The Best Defense
In positioning itself as the one-stop supplier for storage systems, Interlake has adopted a customer-focused approach to its product line. “We built our business predominantly on providing customized, engineered solutions for our customers,” O’Reilly says. The company also provides standard products, however, and has proven to be quick on its feet in terms of product innovations.

At this year’s PROMAT materials-handling trade show, Interlake unveiled The Defender, a new frame especially designed to resist and reduce forklift damage. The Defender’s design moves the front column back 9 inches from the aisle, thus lessening the amount of contact from the forklift. In addition, The Defender’s front column is made of tubular steel with a 3/16-inch thick wall — much thicker than ordinary racks, and more resistant to abuse.

The problem of forklift damage has led Interlake to offer a unique service to its customers. “Our people will survey a customer’s facility and present an offer that would allow Interlake personnel to come in and fix the racks,” O’Reilly explains. “In doing the repairs, we use genuine Interlake parts, and we rewarranty the rack after the job is done. It’s a more cost-effective alternative for the customer than fixing the rack itself.”

Last year, Interlake further enhanced its product line by forming a teaming agreement with Louisville, Ky.-based Sandvik Sorting Systems. The venture makes Sandvik’s sortation and singulation products available to Interlake customers, as part of Interlake systems. Sandvik’s sorters have provided key synergies with Interlake’s products, such as the Wallaby® sorter and the LS-500 shaft-driven conveyor.

Taking the Express
Two years ago, Interlake provided strong evidence of its ability to be creative in customer service as well, when it launched Interlake Express. This program allows selected rack products to be shipped to customers in 48 hours or less, and provides ordering capabilities through e-mail or through the Interlake Express Information Desk. More than 40 of the company’s most commonly ordered roll-formed selective rack products and accessories are available through Interlake Express, at competitive pricing.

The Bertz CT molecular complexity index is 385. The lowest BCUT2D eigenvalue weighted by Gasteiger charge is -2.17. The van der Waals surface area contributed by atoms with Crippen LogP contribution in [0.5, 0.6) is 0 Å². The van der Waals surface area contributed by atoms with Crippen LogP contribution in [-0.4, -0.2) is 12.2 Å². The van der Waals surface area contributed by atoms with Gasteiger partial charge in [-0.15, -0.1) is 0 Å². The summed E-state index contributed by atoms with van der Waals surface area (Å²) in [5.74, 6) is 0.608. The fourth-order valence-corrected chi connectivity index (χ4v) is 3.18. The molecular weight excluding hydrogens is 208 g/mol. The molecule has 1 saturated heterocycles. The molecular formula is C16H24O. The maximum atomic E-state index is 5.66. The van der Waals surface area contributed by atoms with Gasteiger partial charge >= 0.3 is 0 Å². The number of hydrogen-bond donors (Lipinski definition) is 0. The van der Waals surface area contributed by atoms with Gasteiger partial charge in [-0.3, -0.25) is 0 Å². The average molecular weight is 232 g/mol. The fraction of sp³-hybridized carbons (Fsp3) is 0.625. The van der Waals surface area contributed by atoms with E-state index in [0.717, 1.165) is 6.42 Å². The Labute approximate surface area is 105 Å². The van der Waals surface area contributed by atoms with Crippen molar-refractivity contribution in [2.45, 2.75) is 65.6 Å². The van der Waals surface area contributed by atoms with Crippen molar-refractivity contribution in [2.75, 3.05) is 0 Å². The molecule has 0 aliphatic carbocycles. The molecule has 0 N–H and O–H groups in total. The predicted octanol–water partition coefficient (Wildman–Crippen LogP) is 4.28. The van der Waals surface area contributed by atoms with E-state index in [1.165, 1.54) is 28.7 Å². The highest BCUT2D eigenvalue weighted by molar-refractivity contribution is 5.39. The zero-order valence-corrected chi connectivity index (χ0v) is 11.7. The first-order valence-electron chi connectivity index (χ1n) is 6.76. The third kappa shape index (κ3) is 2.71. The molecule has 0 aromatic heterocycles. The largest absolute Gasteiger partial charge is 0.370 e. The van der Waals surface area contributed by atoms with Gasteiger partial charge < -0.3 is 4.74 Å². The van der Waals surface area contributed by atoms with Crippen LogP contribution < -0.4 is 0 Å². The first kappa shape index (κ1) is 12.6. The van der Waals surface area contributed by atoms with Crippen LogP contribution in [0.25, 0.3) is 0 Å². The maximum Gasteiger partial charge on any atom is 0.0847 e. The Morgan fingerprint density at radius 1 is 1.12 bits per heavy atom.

“We’ll be challenged to provide new and different services down the road,” O’Reilly says. “Our systems integrator model calls for us to add more services. We’ll also launch new customer-care programs with the goal of retaining customers for life. We need to extend our value beyond the old hit-and-run approach, which involved moving from one customer to the next. Our focus now is to come back to existing customers with new services and value, and to do this on an ongoing basis.”

The Matamoros facility promises more growth opportunities for Interlake from two directions. First, it extends the company’s reach to customers in the southwestern United States. Second, it provides a vehicle for growth on the international stage, giving the company an entrée into new markets in Central America and South America.

“Interlake is in the leadership position in the storage-rack side, but we’re not as well known for conveyance and sortation products,” says O’Reilly. “So our goal is to promote this side of our business to a greater extent. But we have our unique position in the market, and our customers tells us that we stand out in product, quality, service and price. We’ll take these distinctions forward to meet every opportunity that comes our way.”